Once Upon a Time This Valve Worked Well
Our process had to be shut down again. It seems that the original valve is no longer up to the task. Should I continue to simply repair the valve or should I look for another solution? Up until now, it was far easier to repair the valve and/or replace it in kind … but my process efficiencies are going down and I need to find a solution. Where do I start?
I pull out the valve data sheet and take a look at the original conditions. Wow! I can see immediately that things have changed –
- The plant has aged nearly 20 years;
- We replaced the pump on that line 5 years ago;
- We have modified the piping in the area of the valve;
- We changed the fluid chemistry;
- Instead of operating continuously, the plant is now cycling
Every time conditions change, we need to review the impact upon the control system.
As a system ages, it does not get any cleaner. Whether it is due to pipe scale or there is other sediment in the system, a valve that worked in a clean system may not work as well in the older system. We have periodically been pulling the valve with cage style trim in order to drill open the passages. We have also noticed that the valve trim is wearing out more quickly. The valve simply requires more maintenance.
Installing a new pump can change how the system operates. A new pump generally means that we have a new pump curve to work with. The new pump curve means that the flows and pressures have changed from the original specification.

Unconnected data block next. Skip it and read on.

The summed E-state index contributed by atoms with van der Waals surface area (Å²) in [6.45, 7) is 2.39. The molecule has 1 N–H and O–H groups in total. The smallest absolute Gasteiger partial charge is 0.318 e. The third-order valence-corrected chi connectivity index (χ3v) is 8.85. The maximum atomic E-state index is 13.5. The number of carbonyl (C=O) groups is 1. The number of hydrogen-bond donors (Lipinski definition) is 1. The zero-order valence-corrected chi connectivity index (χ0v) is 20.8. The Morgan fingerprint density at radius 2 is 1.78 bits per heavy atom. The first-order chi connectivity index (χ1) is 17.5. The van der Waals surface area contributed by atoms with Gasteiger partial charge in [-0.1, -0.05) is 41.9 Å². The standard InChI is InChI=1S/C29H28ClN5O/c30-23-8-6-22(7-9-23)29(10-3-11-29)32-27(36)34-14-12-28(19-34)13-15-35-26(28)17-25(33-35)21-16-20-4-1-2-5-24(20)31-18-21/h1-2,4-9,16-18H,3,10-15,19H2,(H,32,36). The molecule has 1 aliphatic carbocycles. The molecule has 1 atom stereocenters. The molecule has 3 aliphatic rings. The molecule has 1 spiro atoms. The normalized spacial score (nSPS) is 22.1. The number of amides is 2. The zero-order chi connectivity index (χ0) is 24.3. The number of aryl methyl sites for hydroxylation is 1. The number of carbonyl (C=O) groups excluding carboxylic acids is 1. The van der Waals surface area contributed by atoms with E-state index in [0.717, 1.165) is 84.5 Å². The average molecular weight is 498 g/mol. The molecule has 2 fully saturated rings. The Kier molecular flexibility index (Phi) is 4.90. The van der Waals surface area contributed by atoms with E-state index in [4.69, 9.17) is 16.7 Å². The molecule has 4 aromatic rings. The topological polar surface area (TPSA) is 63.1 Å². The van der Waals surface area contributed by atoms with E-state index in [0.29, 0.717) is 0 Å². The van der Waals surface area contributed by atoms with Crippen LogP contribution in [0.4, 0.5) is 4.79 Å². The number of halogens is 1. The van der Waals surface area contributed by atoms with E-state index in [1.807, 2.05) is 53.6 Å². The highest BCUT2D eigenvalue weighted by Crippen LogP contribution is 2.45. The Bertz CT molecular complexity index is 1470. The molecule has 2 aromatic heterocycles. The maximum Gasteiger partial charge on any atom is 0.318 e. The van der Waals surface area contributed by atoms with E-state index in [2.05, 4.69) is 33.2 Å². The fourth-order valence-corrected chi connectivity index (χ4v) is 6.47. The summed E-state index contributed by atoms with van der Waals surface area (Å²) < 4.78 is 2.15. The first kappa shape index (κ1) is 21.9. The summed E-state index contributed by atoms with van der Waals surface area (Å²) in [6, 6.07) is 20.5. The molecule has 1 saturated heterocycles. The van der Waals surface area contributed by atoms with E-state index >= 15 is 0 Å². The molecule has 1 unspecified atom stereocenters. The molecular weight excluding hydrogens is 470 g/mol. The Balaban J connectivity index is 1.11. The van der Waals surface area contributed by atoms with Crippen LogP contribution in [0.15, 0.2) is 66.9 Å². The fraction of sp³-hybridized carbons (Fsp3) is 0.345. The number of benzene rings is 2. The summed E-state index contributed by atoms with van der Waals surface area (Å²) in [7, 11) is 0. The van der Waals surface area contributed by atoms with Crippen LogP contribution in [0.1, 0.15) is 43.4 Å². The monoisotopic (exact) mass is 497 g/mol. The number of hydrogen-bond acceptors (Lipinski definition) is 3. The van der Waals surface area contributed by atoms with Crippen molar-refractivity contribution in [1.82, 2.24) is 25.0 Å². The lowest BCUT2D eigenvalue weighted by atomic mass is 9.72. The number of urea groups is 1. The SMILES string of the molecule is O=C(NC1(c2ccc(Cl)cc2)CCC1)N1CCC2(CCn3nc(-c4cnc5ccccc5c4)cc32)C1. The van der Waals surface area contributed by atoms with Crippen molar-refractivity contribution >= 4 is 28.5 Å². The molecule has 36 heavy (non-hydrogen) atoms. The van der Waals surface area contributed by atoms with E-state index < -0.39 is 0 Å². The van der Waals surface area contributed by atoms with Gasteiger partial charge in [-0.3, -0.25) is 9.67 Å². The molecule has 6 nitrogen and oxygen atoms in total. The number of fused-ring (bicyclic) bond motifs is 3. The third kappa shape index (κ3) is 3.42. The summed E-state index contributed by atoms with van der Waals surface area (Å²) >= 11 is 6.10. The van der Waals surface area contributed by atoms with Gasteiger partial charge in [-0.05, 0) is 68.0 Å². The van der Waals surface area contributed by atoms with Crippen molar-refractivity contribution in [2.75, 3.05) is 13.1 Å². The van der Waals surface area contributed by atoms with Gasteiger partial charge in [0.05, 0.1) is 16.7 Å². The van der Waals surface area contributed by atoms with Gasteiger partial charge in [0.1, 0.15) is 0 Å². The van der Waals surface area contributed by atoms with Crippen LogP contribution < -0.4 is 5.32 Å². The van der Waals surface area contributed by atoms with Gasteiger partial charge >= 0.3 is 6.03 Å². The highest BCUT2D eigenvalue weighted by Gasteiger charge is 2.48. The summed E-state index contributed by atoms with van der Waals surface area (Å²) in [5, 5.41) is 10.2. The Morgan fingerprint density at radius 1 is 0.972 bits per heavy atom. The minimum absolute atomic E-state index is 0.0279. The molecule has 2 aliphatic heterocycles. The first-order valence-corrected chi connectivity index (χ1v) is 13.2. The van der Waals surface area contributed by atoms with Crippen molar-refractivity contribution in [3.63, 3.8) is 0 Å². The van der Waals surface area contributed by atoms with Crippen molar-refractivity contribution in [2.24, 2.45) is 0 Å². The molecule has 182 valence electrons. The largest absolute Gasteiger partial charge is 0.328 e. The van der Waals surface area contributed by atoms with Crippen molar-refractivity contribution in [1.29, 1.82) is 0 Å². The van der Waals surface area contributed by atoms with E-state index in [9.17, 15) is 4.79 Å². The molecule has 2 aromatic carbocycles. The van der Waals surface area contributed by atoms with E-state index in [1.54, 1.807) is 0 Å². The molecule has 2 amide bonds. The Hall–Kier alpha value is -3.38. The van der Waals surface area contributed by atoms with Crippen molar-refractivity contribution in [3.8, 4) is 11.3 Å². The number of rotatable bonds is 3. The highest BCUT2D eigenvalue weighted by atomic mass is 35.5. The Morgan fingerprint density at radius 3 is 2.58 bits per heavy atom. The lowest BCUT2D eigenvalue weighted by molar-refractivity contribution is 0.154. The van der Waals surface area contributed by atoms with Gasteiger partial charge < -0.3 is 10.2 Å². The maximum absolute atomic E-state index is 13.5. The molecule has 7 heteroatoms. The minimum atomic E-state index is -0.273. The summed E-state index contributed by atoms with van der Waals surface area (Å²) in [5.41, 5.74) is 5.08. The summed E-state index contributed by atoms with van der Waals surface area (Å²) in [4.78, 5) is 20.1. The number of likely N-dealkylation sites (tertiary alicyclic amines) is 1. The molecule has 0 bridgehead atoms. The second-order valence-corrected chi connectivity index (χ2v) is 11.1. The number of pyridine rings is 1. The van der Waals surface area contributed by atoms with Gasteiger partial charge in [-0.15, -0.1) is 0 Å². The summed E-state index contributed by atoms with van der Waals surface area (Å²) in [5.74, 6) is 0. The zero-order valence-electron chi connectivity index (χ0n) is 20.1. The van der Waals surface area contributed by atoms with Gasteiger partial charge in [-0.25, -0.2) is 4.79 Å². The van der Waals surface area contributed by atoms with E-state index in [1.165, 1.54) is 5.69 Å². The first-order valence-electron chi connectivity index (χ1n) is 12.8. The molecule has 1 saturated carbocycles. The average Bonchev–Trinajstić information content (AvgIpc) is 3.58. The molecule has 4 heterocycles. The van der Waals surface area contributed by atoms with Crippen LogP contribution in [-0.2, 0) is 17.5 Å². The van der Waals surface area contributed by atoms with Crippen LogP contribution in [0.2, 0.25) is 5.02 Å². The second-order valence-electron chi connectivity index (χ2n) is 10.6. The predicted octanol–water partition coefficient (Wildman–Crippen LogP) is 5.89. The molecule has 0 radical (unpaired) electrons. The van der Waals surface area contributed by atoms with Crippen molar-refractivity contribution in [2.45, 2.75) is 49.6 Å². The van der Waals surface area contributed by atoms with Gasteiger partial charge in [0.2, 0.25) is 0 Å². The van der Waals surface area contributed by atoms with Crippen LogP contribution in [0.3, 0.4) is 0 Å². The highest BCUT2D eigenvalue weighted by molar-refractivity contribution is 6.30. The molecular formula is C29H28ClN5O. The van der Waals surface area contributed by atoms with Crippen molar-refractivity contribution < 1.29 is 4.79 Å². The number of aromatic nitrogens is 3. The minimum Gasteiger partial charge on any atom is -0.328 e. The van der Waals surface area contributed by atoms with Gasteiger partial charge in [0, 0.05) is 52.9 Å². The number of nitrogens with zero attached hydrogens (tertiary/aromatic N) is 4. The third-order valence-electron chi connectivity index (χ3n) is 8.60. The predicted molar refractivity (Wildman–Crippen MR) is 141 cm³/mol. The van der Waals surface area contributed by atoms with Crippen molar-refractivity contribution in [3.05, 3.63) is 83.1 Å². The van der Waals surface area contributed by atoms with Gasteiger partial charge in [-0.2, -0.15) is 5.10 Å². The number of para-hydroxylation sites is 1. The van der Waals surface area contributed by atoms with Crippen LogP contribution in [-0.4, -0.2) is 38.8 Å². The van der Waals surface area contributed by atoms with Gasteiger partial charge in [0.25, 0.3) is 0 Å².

We added a new branch line. A closer look reveals (I use my 20D2 rule of thumb) that the new line may have lowered the flow rate through the control valve. Is it possible that the control valve is no longer properly sized? The trim in an oversized control valve erodes more quickly than the trim in a properly sized valve. Alternately, if the valve is undersized, I may be seeing high velocity erosion which also negatively affects trim life.
Although we have always maintained our chemistry within recommended boundaries, we can see that our targets have changed over the years. Newer technology allows us to more closely hit the mark. Is it possible that this has tipped the balance and we are now seeing erosion-corrosion in the valve since the originally specified materials are no longer noble enough?
Cycling vs. Base Loading
When we changed from a base loading operation to a cycling operation, we started to strain our control valves. Now they operate more frequently and often work in the low end of the range. By changing the operation, I now need to have a valve that is suitable for severe service when previously I could use a standard valve.
The DFT HI-100™ control valve can be a good choice when conditions change. It deals well with dirty fluid, can be sized properly for the new conditions, is not subject to erosion corrosion and is designed to perform well in the most severe services.